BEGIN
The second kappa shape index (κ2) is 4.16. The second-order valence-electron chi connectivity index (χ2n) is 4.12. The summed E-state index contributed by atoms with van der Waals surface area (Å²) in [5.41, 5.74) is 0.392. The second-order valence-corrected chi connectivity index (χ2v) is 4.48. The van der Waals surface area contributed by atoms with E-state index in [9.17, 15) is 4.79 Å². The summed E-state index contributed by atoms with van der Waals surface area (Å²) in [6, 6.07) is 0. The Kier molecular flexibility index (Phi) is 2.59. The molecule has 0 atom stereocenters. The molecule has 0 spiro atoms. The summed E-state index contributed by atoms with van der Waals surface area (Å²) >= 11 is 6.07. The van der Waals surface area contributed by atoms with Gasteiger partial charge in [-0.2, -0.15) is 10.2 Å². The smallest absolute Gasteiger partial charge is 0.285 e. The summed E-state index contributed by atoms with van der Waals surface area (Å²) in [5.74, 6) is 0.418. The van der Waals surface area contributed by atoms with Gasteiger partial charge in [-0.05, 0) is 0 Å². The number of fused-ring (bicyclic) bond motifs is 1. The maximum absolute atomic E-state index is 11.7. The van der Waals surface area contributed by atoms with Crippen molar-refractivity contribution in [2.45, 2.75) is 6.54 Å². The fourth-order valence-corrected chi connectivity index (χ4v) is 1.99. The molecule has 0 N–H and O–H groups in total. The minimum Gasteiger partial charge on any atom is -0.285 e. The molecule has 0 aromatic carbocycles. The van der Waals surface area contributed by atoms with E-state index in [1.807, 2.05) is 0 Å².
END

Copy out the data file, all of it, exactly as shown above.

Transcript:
The second kappa shape index (κ2) is 4.16. The second-order valence-electron chi connectivity index (χ2n) is 4.12. The summed E-state index contributed by atoms with van der Waals surface area (Å²) in [5.41, 5.74) is 0.392. The second-order valence-corrected chi connectivity index (χ2v) is 4.48. The van der Waals surface area contributed by atoms with E-state index in [9.17, 15) is 4.79 Å². The summed E-state index contributed by atoms with van der Waals surface area (Å²) in [6, 6.07) is 0. The Kier molecular flexibility index (Phi) is 2.59. The molecule has 0 atom stereocenters. The molecule has 0 spiro atoms. The summed E-state index contributed by atoms with van der Waals surface area (Å²) >= 11 is 6.07. The van der Waals surface area contributed by atoms with Gasteiger partial charge in [-0.2, -0.15) is 10.2 Å². The smallest absolute Gasteiger partial charge is 0.285 e. The summed E-state index contributed by atoms with van der Waals surface area (Å²) in [5.74, 6) is 0.418. The van der Waals surface area contributed by atoms with Gasteiger partial charge in [-0.05, 0) is 0 Å². The number of fused-ring (bicyclic) bond motifs is 1. The maximum absolute atomic E-state index is 11.7. The van der Waals surface area contributed by atoms with Crippen molar-refractivity contribution in [2.45, 2.75) is 6.54 Å². The fourth-order valence-corrected chi connectivity index (χ4v) is 1.99. The molecule has 0 N–H and O–H groups in total. The minimum Gasteiger partial charge on any atom is -0.285 e. The molecule has 0 aromatic carbocycles. The van der Waals surface area contributed by atoms with E-state index in [1.807, 2.05) is 0 Å².